The documentary explored the longstanding tradition of ‘bride-kidnapping’ among the Mong ethnic minority in the northwest mountainous region of Vietnam.

Deputy Prime Minister Tran Hong Ha and People’s Artist Nhu Quynh presented the award to the director at the awards ceremony held at Da Nang’s Trung Vuong Theatre on May 13.

The judging panel selected it as the best among twelve films of the Asian competition award, and eight films of the Vietnamese film competition at the week-long festival.

It’s the longest documentary that I have ever produced. From 2017 to 2021, I encountered numerous challenges while trying to secure funding and support for the project,” Diem remarked.

I am deeply grateful to the funding organizations, friends, and the entire film crew for their unwavering support throughout the production. I extend my sincerest thanks to the film’s main subject, Ma Thi Di, and the rest of the Mong community for allowing me to experience and explore their culture and lifestyle.

The 32-year-old director enthused that she was captivated by documentary film production, as it allowed her to dive into different cultural topics, particularly those concerning children and women.

I’ll keep exploring more films focusing on children and women because I strongly believe that children possess immense energy and vitality.

Bride-kidnapping, also known as bridenapping, bride-stealing, or marriage by abduction, is a practice in which a man abducts the woman he wishes to marry. This practice is found in cultures across the world, especially in regions of Asia, Africa, and Eastern Europe. In some societies, bride kidnapping is seen as a way to avoid arranged marriages and give young people a chance to choose their own spouse. In other cultures, bride-kidnapping is seen as a violation of the rights of women and is condemned as a criminal act.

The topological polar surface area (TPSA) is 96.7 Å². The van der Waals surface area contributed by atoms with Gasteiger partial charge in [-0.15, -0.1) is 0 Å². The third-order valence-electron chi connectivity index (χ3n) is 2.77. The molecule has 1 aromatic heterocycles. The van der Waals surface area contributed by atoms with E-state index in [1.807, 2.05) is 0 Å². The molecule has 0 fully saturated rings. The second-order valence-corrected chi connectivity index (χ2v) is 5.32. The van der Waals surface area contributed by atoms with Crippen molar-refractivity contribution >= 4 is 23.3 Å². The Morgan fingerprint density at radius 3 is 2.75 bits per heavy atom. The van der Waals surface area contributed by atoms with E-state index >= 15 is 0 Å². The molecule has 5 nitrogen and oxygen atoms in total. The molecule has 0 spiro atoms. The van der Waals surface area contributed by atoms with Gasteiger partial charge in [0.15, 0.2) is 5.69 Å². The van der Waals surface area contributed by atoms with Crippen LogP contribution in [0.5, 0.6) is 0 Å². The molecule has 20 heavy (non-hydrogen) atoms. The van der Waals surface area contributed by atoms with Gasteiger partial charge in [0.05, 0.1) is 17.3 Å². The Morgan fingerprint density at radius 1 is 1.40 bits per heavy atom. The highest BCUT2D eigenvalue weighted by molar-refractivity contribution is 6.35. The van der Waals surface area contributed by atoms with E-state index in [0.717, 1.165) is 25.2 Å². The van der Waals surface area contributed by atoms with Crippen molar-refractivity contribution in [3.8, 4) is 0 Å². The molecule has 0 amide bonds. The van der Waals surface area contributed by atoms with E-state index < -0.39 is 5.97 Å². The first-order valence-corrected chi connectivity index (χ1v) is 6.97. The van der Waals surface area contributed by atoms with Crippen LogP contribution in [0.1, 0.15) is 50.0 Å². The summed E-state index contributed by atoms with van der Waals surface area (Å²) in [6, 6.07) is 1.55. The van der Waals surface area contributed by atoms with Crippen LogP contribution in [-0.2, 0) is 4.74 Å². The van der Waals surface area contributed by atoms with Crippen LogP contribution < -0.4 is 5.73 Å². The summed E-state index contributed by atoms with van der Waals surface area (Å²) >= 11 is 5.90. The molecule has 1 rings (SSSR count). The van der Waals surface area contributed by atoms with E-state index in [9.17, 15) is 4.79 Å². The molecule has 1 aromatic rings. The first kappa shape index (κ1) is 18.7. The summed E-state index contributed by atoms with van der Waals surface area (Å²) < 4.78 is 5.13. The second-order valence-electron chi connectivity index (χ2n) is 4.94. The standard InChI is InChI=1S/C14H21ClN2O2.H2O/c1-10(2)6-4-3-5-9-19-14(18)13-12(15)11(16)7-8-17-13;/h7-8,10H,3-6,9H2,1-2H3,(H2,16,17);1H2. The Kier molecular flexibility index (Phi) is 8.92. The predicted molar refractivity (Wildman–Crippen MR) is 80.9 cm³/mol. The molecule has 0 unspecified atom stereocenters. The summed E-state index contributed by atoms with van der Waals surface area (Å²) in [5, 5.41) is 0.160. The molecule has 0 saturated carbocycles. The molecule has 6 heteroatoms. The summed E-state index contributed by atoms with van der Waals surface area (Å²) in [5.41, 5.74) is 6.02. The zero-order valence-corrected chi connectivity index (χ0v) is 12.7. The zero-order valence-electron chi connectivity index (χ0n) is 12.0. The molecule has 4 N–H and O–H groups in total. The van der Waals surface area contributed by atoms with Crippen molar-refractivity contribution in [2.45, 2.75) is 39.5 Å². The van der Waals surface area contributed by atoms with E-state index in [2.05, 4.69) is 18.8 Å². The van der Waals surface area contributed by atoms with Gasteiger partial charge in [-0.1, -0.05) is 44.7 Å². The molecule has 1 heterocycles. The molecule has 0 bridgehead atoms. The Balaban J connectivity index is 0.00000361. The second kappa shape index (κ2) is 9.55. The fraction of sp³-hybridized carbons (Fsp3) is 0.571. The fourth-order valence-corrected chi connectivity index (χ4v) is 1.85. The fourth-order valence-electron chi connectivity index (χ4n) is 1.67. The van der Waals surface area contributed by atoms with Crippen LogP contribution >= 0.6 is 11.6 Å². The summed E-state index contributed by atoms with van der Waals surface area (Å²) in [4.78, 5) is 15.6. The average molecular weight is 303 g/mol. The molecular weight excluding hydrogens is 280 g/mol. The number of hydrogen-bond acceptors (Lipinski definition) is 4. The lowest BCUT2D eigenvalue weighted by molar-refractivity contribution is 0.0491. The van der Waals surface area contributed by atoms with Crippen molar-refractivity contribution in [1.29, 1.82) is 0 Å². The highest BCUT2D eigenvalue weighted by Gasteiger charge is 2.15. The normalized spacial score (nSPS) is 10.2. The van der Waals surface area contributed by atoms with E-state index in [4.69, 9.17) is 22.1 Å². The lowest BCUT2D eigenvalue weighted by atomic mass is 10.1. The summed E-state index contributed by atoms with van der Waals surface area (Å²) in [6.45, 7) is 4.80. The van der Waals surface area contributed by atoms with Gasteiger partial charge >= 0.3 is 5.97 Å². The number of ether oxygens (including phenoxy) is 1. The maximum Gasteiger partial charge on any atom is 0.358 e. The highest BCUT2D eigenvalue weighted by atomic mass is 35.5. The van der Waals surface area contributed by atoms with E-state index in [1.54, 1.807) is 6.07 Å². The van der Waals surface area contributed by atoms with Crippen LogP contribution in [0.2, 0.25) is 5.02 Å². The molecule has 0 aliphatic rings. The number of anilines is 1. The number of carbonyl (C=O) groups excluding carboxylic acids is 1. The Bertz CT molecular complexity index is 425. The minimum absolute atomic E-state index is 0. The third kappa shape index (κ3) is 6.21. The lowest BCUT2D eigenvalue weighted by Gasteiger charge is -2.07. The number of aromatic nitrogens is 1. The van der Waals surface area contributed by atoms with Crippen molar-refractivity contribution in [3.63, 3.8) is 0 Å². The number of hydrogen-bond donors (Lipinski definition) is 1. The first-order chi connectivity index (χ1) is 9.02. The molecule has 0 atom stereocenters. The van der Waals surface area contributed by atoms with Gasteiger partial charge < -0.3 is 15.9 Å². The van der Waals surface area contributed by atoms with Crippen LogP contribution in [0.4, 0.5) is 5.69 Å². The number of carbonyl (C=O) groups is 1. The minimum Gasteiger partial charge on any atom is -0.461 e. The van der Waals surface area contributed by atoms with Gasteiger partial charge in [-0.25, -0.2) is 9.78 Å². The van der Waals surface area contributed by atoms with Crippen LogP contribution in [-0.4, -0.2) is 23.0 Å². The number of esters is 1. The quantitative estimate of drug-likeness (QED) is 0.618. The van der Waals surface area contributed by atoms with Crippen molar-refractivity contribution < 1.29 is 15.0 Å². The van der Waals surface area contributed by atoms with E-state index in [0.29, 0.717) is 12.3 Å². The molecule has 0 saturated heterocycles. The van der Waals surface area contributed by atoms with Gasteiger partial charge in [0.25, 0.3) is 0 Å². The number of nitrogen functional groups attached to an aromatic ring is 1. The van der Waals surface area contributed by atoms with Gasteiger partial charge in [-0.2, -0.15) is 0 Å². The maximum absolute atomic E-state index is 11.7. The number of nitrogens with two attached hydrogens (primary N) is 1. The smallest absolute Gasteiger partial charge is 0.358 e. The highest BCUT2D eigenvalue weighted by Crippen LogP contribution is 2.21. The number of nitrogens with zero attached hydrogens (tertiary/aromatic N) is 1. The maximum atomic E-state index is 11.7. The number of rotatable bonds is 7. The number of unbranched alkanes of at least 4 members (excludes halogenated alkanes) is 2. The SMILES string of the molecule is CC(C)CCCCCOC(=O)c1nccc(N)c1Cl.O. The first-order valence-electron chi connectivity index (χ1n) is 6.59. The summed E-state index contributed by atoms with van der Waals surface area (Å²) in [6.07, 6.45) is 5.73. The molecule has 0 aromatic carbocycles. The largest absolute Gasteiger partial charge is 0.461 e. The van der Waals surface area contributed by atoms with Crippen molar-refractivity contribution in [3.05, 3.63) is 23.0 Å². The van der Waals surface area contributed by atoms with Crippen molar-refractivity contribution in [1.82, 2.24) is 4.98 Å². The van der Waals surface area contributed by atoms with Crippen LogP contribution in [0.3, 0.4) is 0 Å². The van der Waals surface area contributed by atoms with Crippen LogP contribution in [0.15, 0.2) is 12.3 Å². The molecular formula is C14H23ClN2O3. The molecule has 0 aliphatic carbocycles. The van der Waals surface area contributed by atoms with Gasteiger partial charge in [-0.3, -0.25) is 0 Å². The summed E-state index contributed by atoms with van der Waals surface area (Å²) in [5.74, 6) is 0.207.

Diem’s film, named on the shortlist for the 15 contenders in the Best Documentary Film Category at the 95th Academy Awards (Oscars), tells the story of a 12-year-old Mong girl living in a remote, mountainous village. Here, women are often married off at a young age, and the tradition of ‘bride-kidnapping’ is still practiced. This powerful documentary gives a unique insight into the deeply-rooted culture of this rural community.

After she was gone, her family and friends started to search for her.

Ma Thi Di, the central character of the film, starts her teenage life with both physical and emotional changes. However, her parents are not particularly mindful of her immaturity. On Lunar New Year’s Eve, Di suddenly disappeared, causing her family and friends to frantically search for her.

Diem, a passionate filmmaker, began her journey in 2013 when she started studying film. Her first short film, Con Đi Trường Học, was released to critical acclaim in 2014. The film, which features an HIV-positive single mother from the Dao ethnic group, won the prestigious Silver Kite Award at the Vietnam Cinema Association Awards (Kite Awards). Diem has since continued to make waves in the film industry with her captivating stories and creative vision.